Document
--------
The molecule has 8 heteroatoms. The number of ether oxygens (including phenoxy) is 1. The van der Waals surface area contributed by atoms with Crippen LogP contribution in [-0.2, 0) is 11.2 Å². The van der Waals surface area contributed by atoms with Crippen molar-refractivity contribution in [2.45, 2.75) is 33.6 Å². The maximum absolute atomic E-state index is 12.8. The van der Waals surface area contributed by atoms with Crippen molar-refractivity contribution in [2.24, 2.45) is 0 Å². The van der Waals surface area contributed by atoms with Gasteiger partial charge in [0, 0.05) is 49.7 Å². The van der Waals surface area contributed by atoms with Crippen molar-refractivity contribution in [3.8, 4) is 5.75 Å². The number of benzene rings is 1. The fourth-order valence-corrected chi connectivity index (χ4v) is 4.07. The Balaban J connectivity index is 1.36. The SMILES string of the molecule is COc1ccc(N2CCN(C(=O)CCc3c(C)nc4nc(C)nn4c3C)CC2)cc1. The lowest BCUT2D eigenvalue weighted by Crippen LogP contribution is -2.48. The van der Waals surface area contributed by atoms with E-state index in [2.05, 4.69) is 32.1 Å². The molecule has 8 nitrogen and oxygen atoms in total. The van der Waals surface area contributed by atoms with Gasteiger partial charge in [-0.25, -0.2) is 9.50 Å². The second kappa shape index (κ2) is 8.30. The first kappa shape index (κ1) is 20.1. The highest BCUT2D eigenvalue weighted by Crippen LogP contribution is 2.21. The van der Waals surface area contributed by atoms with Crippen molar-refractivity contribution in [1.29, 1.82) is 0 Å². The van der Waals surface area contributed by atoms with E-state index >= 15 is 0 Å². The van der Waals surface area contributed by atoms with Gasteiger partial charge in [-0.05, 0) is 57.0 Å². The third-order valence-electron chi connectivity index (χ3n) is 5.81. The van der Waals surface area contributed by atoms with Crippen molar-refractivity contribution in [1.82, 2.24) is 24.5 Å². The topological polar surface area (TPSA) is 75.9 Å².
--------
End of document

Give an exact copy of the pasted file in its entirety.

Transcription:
The molecule has 8 heteroatoms. The number of ether oxygens (including phenoxy) is 1. The van der Waals surface area contributed by atoms with Crippen LogP contribution in [-0.2, 0) is 11.2 Å². The van der Waals surface area contributed by atoms with Crippen molar-refractivity contribution in [2.45, 2.75) is 33.6 Å². The maximum absolute atomic E-state index is 12.8. The van der Waals surface area contributed by atoms with Crippen molar-refractivity contribution in [2.24, 2.45) is 0 Å². The van der Waals surface area contributed by atoms with Gasteiger partial charge in [0, 0.05) is 49.7 Å². The van der Waals surface area contributed by atoms with Crippen molar-refractivity contribution in [3.8, 4) is 5.75 Å². The number of benzene rings is 1. The fourth-order valence-corrected chi connectivity index (χ4v) is 4.07. The Balaban J connectivity index is 1.36. The SMILES string of the molecule is COc1ccc(N2CCN(C(=O)CCc3c(C)nc4nc(C)nn4c3C)CC2)cc1. The lowest BCUT2D eigenvalue weighted by Crippen LogP contribution is -2.48. The van der Waals surface area contributed by atoms with E-state index in [2.05, 4.69) is 32.1 Å². The molecule has 8 nitrogen and oxygen atoms in total. The van der Waals surface area contributed by atoms with Gasteiger partial charge in [-0.25, -0.2) is 9.50 Å². The second kappa shape index (κ2) is 8.30. The first kappa shape index (κ1) is 20.1. The highest BCUT2D eigenvalue weighted by Crippen LogP contribution is 2.21. The van der Waals surface area contributed by atoms with Crippen molar-refractivity contribution in [1.29, 1.82) is 0 Å². The van der Waals surface area contributed by atoms with E-state index >= 15 is 0 Å². The van der Waals surface area contributed by atoms with Gasteiger partial charge in [-0.05, 0) is 57.0 Å². The third-order valence-electron chi connectivity index (χ3n) is 5.81. The van der Waals surface area contributed by atoms with Crippen molar-refractivity contribution in [1.82, 2.24) is 24.5 Å². The topological polar surface area (TPSA) is 75.9 Å².